Monday, January 20th, 2020

Gradur feat. Heuss L’enfoiré – Ne Reviens Pas

Nous sommes bleu (da ba dee)…


[Video]
[5.67]

Joshua Minsoo Kim: The main hook reminds me of “Blue (Da Ba Dee),” which is exactly what’s needed for a song that sounds both dated and too straight-ahead. The beginning is a tease: the weaving of the vocal sample with the beat isn’t followed by anything of equal whimsy. Still, functional rapping and singing can go a long way.
[6]

Wayne Weizhen Zhang: You know how cold pizza can sometimes taste better than the original slice? “Ne Reviens Pas” is kind of like that. There’s not an original idea here, just a interpolation of Eiffel 65’s “Blue (Da Ba De)” done so cleverly it’s impossible not to enjoy. What Gradur does to the chorus (“Y a d’la weed/Y a du Jack/je fonce-dé toute la night et na-na-ni, na-na-na”) has no right to be as catchy as it is and recalls peak Rihanna. Look for this one at the club.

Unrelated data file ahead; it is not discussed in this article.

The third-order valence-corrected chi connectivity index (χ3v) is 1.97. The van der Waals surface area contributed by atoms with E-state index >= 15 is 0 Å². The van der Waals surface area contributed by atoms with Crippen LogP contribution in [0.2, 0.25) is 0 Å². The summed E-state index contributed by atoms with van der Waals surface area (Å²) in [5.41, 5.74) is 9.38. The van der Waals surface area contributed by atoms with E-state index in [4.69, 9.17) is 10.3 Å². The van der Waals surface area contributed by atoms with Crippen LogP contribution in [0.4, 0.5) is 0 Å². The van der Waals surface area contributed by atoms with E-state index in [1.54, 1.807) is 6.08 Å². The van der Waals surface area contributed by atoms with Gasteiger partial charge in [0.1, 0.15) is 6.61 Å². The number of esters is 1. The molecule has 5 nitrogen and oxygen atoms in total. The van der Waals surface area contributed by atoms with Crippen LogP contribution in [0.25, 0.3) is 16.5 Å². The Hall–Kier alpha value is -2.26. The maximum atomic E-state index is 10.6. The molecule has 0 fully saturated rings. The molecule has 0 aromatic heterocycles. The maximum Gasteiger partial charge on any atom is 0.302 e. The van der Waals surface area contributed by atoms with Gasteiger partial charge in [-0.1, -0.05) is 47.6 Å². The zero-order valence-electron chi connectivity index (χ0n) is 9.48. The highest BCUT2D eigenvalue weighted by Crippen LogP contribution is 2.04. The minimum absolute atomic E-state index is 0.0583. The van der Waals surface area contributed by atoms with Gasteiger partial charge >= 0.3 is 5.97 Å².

[7]

Edward Okulicz: Not that anyone involved in this was going for subtle, but I like how subtle the nods to “Blue” are — little snatches of the melody, similar Europop bass. It’s like how people talk about the tones in a bottle of wine, only this is a Bacardi Breezer — the effect is instantaneous, shameful, forgettable and, yes, pleasurable.
[6]

Brad Shoup: I wouldn’t have tabbed the Eiffel 65 without reading it first. I just figured that Eurodance is a sturdy scaffolding. This isn’t even a banger: slinkier than most dance-til-dawn songs, devoid of a trance hook but oddly insistent on processing raspy vocals.
[6]

Alfred Soto: I’ve a bias against pop songs that don’t let listeners catch a breath. All chorus/hook, “Ne Reviens Pas” relies on the most noxious vocal manipulation too. 
[4]

Iain Mew: Ooh ooh! Someone should do a hip-hop version of “The Ketchup Song” next!
[5]

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